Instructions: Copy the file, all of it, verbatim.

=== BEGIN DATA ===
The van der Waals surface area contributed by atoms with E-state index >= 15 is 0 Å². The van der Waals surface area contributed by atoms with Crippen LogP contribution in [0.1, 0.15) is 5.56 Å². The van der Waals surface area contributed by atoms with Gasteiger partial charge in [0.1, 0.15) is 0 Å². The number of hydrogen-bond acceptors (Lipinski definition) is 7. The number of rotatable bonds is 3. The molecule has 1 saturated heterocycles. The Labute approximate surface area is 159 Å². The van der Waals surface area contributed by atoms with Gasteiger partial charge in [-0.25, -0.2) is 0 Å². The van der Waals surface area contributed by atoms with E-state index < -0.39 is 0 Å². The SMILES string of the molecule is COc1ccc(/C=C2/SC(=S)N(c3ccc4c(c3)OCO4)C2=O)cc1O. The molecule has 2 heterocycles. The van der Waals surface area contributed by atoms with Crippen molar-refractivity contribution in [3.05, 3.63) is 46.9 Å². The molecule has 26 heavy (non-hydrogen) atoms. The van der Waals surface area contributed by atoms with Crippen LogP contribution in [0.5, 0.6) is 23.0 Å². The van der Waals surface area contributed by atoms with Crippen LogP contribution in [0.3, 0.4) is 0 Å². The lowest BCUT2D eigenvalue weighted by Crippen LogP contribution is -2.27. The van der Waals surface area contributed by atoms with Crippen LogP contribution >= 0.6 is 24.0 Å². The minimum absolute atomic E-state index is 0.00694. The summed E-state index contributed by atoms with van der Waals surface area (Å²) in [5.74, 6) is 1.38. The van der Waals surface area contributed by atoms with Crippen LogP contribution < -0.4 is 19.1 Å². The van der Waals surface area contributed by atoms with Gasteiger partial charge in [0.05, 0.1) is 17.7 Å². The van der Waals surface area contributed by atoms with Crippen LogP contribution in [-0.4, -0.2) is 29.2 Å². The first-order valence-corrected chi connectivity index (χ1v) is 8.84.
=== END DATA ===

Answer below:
The van der Waals surface area contributed by atoms with E-state index >= 15 is 0 Å². The van der Waals surface area contributed by atoms with Crippen LogP contribution in [0.1, 0.15) is 5.56 Å². The van der Waals surface area contributed by atoms with Gasteiger partial charge in [0.1, 0.15) is 0 Å². The number of hydrogen-bond acceptors (Lipinski definition) is 7. The number of rotatable bonds is 3. The molecule has 1 saturated heterocycles. The Labute approximate surface area is 159 Å². The van der Waals surface area contributed by atoms with Gasteiger partial charge in [-0.25, -0.2) is 0 Å². The van der Waals surface area contributed by atoms with E-state index < -0.39 is 0 Å². The SMILES string of the molecule is COc1ccc(/C=C2/SC(=S)N(c3ccc4c(c3)OCO4)C2=O)cc1O. The molecule has 2 heterocycles. The van der Waals surface area contributed by atoms with Crippen molar-refractivity contribution in [3.05, 3.63) is 46.9 Å². The molecule has 26 heavy (non-hydrogen) atoms. The van der Waals surface area contributed by atoms with Crippen LogP contribution in [0.5, 0.6) is 23.0 Å². The van der Waals surface area contributed by atoms with Crippen LogP contribution in [0.3, 0.4) is 0 Å². The lowest BCUT2D eigenvalue weighted by Crippen LogP contribution is -2.27. The van der Waals surface area contributed by atoms with Crippen LogP contribution >= 0.6 is 24.0 Å². The minimum absolute atomic E-state index is 0.00694. The summed E-state index contributed by atoms with van der Waals surface area (Å²) in [5.74, 6) is 1.38. The van der Waals surface area contributed by atoms with Crippen LogP contribution < -0.4 is 19.1 Å². The van der Waals surface area contributed by atoms with Gasteiger partial charge in [0.05, 0.1) is 17.7 Å². The van der Waals surface area contributed by atoms with Crippen LogP contribution in [-0.4, -0.2) is 29.2 Å². The first-order valence-corrected chi connectivity index (χ1v) is 8.84.